‘Enter the Fat Dragon’: Donnie Yen in a fat suit…why?

Society & Culture

"Enter the Fat Dragon," an action-comedy starring Donnie Yen in a fat suit, is a remake of a 1978 movie by the same name. When it isn’t bogged down by cliches, or pushing family-friendly, New Year schmaltz, it can be fairly entertaining.

Donnie Yen in Enter the Fat Dragon

For the Chinese movie industry, coronavirus probably couldn’t have come at a worse time. Mere days before the start of Chinese New Year, a huge money-making season, tens of thousands of theaters across the country were closed to contain the outbreak. Productions were halted, release dates were pushed back, and a lot of theaters probably won’t be opening back up for business. Now, after briefly opening and closing again in June, Chinese theaters have gradually started to reopen. In the meantime, Chinese companies have continued to hold back major releases, like the Jackie Chan spy thriller Vanguard (急先锋 Jí Xiānfēng), while also experimenting with streaming options.

Enter the Fat Dragon (肥龙过江 féi lóngguò jiāng), an action-comedy starring Donnie Yen (甄子丹 Zhēn Zidān) in a fat suit, was one of the first guinea pigs for this experiment. Yen’s latest movie was made available for streaming on February 1, with 63 million viewers paying to watch it on Tencent within the first three days of release. The past decade, Yen has been known for playing the stoic Wing Chun master in the Ip Man (叶问 Yè Wèn) franchise. His role as Mulan’s mentor in the upcoming Disney remake also looks like serious fare, so this effort as an overweight cop in a goofy comedy like Enter the Fat Dragon comes as a big surprise. (No lazy pun intended.)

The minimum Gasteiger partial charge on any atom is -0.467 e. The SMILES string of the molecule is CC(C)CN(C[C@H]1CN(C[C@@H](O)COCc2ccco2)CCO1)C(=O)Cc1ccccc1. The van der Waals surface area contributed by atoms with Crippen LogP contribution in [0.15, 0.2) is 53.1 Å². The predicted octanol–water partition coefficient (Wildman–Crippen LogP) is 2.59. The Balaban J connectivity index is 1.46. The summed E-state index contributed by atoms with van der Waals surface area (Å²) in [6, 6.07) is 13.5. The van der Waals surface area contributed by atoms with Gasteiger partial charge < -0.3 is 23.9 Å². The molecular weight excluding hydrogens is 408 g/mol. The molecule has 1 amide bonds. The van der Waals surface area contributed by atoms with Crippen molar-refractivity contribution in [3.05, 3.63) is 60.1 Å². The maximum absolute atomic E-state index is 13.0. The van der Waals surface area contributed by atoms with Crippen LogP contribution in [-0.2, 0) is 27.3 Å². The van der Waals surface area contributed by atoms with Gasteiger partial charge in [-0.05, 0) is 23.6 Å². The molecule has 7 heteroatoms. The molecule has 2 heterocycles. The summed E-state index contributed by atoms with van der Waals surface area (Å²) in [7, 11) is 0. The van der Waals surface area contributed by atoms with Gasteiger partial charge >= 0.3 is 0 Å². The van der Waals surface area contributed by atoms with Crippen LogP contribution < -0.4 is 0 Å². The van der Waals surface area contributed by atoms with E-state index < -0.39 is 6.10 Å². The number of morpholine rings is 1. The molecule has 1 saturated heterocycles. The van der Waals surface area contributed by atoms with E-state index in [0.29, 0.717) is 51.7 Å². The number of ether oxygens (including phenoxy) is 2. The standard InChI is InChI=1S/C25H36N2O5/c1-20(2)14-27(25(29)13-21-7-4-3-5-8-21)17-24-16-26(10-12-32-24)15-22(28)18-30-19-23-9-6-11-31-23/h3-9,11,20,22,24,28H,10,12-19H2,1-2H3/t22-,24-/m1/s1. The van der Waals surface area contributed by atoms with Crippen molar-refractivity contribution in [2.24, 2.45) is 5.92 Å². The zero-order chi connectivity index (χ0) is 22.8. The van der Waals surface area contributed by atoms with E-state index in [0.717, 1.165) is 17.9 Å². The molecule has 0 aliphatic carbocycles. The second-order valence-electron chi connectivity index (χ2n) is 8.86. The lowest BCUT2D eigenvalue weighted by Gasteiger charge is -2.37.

Honestly, if I imagined any Sammo Hung movie would be remade for modern audiences, 1978’s Enter the Fat Dragon (洪金宝 Hóng Jīnbǎo) would be the last thing on my mind. Hung’s original picture was a parody and tribute to Bruce Lee, all the while satirizing the endless Lee clones and impersonators of the era. It puts Hung in the shoes of Ah Lung, a Lee-obsessed pig farmer who comes to the city, works at a restaurant, and ends up fighting gangsters to rescue a waitress. Ah Lung is kind and innocent, but painfully naive, and finds that the city isn’t much like his favorite movies at all. While not a masterpiece by any means, it’s fun, vintage Hung, with some great fight scenes and jokes.

The new Enter the Fat Dragon shares very little with the original. Yen’s character Fallon Zhu is nothing like Ah Lung, save his rotundus figure and fondness for Bruce Lee. Fallon is confident and reckless, the kind of action hero who stops the bad guy while destroying half the world in the process. The opening scenes do well to set up his character. When he’s supposed to meet his fiancee, Fallon instead chases a group of bank robbers and jumps onto the gang’s getaway van as it’s speeding down busy Hong Kong streets. He busts the backdoor down and beats the hell out of the criminals. The chaos causes the driver to get stabbed and knocked out, spinning the van out of control. Fallon stops the car, but only after crashing into the police station and stopping inches before his superintendent.